Before we get started, I disclaim: I was wearing tights under my dress. Fluorescent pink tights.
I don't care what you thought you saw as I rode my motorcycle down Pearl Street. You didn't see it.
And yes, those were gold ballet flats, and although they don't provide much ankle support, I was still wearing a helmet.
Plus, I changed into my Docs before I got on U.S. 36. (But I fear the pink leggings may have contributed to some looky-loo traffic congestion.)
I'm sorry. Now get used to it. This is a movement.
For fashion freaks, riding a two-wheeled single-person alternative vehicle -- a bike, scooter, motorcycle or cruiser -- seems like quite the quandary. You don't want to ride during the blizzardly pants-and-boots months. Then it warms up, and you want to wear dresses and peep-toes.
But the American cycling industry insists you cannot dress adorably and simultaneously sit on a bike. In fact, people are incapable of pedaling unless they are wearing flesh-sucking fabrics that end with an "x" (Spandex, Coolmax, Goretex), which would make even the marble statue of David look jiggly.
In fact, the League of American Bicyclists lists five materials under the "clothing" section of their webpage: the triple-x fabrics and wool and nylon.
No cute cotton dresses, satin bows, no patent leather flats or jersey stripes. Just the five most uncomfortable fabrics ever made.
Adding visual insult to this travesty, said fabrics shall only be produced in unflattering colors, such as radioactive green, radiation yellow and nuclear fission blue.
Heck, while we're at it, let's billboard the entire uniform in brand names to make the cyclist look like a sell-out, too.
No more! (Exclamation point necessary to accompany me jumping from my desk with my manicured fist in the air.)
This June, in honor of the annual Walk and Bike Month, I want to redefine the concept of cycling. Let's take bicycles back from the recreational hobbyists who have fooled skirt-wearers into thinking that a lightweight frame is somehow more important than how your basket is decorated. (As if.)
Boulder's Cruisers get this concept, but only on Thursdays when they meet for their costumed rides throughout town.
But what about the day-to-day folks who feel jailed inside their stuffy, gas-guzzling cars because they don't realize that hundreds of thousands of people across the world do not buy into the American Spandex myth?
Don't believe me? Believe Copenhagen. Yes, the entire Danish city, and the nucleus of the Cycle Chic movement, which has swept Europe and is now gracing New York and increasingly more U.S. cities.
Cycle Chic is about riding slowly and stylishly; enjoying the fresh air and not trying to race the Hummer to the stoplight. From the Cycle Chic manifesto: "I will ride with grace, elegance and dignity."
I can see the quintessential Parisian cyclist, in a flowy black dress (Europeans always wear black, you know), strappy sandals and an oversized sunhat, accented with a flower that matches the flowers on her basket. There is no secret cult of car drivers bashing her on anonymous online forums. She rides the bicycle as it was meant to be ridden.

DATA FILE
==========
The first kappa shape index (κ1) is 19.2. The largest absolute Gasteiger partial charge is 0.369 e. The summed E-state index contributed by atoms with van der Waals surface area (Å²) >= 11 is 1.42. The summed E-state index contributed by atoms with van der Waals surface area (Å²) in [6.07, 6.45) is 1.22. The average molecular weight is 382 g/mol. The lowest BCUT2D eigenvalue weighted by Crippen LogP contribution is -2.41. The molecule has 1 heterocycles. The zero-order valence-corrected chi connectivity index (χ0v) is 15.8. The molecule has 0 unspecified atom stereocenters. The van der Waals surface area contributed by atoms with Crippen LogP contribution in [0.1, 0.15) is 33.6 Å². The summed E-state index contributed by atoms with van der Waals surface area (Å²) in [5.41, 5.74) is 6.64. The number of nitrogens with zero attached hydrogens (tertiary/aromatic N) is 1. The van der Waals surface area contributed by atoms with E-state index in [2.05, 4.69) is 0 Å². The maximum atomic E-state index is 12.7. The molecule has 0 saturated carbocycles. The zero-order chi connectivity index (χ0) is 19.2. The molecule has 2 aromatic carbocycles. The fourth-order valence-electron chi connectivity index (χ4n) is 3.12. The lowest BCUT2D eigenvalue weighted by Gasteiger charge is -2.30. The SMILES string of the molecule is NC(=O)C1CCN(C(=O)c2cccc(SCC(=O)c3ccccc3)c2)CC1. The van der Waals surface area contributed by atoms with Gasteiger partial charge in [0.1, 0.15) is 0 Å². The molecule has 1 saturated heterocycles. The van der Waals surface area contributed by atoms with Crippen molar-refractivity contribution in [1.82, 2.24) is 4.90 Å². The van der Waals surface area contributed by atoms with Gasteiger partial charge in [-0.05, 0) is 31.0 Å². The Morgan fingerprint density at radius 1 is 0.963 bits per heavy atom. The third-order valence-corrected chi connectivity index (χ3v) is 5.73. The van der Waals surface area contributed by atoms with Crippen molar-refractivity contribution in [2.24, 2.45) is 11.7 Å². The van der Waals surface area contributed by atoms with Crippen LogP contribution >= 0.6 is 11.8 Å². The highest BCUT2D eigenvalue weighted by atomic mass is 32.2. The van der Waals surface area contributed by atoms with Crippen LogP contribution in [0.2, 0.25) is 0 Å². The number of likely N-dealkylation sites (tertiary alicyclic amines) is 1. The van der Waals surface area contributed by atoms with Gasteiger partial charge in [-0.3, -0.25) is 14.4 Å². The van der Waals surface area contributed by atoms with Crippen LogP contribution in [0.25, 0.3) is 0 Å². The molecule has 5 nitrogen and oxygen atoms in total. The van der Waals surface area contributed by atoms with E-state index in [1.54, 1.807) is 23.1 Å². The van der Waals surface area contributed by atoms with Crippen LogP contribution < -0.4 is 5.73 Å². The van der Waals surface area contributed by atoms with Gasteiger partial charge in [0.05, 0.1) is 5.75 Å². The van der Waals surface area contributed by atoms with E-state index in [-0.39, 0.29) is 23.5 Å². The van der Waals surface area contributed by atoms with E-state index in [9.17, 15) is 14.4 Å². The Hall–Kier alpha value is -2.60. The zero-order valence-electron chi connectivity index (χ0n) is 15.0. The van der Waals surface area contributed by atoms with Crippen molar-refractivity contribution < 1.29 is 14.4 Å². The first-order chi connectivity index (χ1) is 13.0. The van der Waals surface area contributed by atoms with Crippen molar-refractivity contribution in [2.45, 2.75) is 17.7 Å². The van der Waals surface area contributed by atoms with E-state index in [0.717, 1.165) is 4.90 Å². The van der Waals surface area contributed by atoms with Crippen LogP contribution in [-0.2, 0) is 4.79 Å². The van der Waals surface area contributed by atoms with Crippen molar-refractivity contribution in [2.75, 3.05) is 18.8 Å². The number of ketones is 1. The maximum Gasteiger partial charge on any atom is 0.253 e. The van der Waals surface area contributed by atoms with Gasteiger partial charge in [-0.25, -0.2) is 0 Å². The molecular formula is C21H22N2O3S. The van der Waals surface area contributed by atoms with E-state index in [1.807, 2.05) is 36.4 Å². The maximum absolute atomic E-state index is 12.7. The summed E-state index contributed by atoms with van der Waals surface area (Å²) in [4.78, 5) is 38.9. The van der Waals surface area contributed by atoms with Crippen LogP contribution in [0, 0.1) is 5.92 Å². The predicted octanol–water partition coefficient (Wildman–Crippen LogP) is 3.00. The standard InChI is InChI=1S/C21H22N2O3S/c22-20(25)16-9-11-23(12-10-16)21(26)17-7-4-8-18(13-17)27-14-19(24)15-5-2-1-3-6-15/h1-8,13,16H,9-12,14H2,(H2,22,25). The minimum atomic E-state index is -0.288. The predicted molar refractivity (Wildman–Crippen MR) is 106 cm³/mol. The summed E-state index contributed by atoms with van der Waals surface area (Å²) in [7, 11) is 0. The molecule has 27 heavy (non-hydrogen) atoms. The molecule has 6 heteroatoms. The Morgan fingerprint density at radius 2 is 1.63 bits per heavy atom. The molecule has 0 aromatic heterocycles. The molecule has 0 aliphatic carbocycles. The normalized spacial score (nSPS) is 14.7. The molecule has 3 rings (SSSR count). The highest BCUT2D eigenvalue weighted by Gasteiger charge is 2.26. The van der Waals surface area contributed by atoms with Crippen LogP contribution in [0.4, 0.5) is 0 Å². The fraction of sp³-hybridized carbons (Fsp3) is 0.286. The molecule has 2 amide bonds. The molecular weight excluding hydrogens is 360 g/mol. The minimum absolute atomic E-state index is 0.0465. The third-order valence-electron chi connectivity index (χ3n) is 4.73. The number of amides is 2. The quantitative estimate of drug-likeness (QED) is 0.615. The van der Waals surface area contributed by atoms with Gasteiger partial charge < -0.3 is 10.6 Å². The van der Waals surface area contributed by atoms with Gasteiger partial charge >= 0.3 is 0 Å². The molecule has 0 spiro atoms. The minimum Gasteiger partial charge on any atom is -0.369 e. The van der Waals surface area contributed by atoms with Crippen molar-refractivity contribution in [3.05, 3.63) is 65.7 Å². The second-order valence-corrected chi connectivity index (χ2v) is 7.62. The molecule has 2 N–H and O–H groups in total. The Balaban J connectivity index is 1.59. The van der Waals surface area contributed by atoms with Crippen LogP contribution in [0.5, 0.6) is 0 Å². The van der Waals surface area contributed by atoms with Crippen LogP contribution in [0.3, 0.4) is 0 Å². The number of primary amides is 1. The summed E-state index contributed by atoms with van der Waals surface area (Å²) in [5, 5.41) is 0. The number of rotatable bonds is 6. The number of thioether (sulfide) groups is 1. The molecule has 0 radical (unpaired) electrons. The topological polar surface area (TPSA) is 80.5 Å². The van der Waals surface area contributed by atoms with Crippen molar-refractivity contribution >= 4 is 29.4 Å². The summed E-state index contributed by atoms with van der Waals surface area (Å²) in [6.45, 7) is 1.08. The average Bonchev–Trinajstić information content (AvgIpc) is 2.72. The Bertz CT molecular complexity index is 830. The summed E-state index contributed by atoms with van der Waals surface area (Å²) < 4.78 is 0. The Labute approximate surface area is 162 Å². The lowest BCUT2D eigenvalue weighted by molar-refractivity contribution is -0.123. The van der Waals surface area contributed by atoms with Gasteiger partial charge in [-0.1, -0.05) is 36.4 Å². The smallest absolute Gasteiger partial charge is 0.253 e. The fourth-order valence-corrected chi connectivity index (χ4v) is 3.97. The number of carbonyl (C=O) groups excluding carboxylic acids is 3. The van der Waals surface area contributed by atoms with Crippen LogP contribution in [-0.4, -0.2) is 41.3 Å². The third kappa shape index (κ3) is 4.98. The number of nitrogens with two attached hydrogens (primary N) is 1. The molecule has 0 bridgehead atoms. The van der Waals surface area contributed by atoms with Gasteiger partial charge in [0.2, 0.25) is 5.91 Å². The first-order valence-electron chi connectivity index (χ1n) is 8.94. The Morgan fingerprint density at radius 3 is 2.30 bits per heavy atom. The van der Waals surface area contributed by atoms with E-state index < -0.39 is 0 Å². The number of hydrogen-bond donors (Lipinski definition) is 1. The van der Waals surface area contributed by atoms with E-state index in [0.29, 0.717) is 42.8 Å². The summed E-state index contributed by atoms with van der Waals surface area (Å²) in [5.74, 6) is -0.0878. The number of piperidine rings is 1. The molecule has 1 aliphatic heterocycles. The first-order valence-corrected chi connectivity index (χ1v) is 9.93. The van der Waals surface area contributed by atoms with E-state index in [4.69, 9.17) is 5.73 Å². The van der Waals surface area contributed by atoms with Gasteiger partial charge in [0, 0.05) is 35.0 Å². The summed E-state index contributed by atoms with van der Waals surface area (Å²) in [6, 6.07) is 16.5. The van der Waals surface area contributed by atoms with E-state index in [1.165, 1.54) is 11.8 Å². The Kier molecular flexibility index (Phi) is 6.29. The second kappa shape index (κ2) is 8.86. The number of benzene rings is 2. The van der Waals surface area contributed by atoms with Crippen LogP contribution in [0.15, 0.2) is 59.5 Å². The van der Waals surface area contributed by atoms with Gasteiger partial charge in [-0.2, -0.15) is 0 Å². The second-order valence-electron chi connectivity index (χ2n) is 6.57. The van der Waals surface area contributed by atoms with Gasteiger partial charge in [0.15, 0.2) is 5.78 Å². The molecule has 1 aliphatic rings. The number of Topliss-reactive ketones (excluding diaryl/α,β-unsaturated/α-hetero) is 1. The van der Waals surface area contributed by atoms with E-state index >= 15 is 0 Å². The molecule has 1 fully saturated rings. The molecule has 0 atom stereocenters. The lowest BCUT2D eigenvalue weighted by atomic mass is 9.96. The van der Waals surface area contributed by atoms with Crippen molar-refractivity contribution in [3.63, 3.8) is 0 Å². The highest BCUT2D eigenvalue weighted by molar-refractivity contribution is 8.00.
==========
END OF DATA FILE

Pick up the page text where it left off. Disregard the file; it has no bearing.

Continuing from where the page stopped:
According to Copenhagencyclechic.com, bicycles helped liberate the working class -- especially women -- at the end of the 19th century. "The bicycle was relegated to being merely a toy or piece of sports equipment," the website says.
Choosing style over speed means no cyclists darting in and out of traffic like little drunken Lance Armstrongs. It means no armpit sweat soiling your clothes, and thereby eliminating the argument for the x-fabrics that "wick away moisture." A leisurely pace also cuts back on the number of Marilyn Monroe skirt flashes, although simple leggings underneath also do the trick.
Spandex advocates argue that a skirt can catch in the spokes. So make a do-it-yourself skirt guard.
And on those days when your outfit calls for stilettos, toss them in a gorgeous basket, such as a black basket designed to look like lace ($60 by Marie-Louise Gustafsson).
Or if you're on a bike with an engine, Willie and Max makes saddlebags in pink, purple, burgundy, red and white. Just be smart, in both the American and British definition of the word.
Hardcore Cycle Chic-kens might frown on me for lumping motorcycles in with their cruisers and Schwinns. But I, too, understand the joy of riding slowly and stylishly.
And my quads could never propel me the 50 miles a day I ride to and from work.
My bike's name is Cerise -- French, of course, meaning cherry red. I call Cerise my "moving meditation," with no distractions, no radio, no cell phones or passengers or coffee cups balancing on the console.
Just me, Cerise and my skirt.
And my pink tights. Which, now that I think about it, happen to be Spandex-y. And radioactive pink.
Photo by Johanna Ljungblom.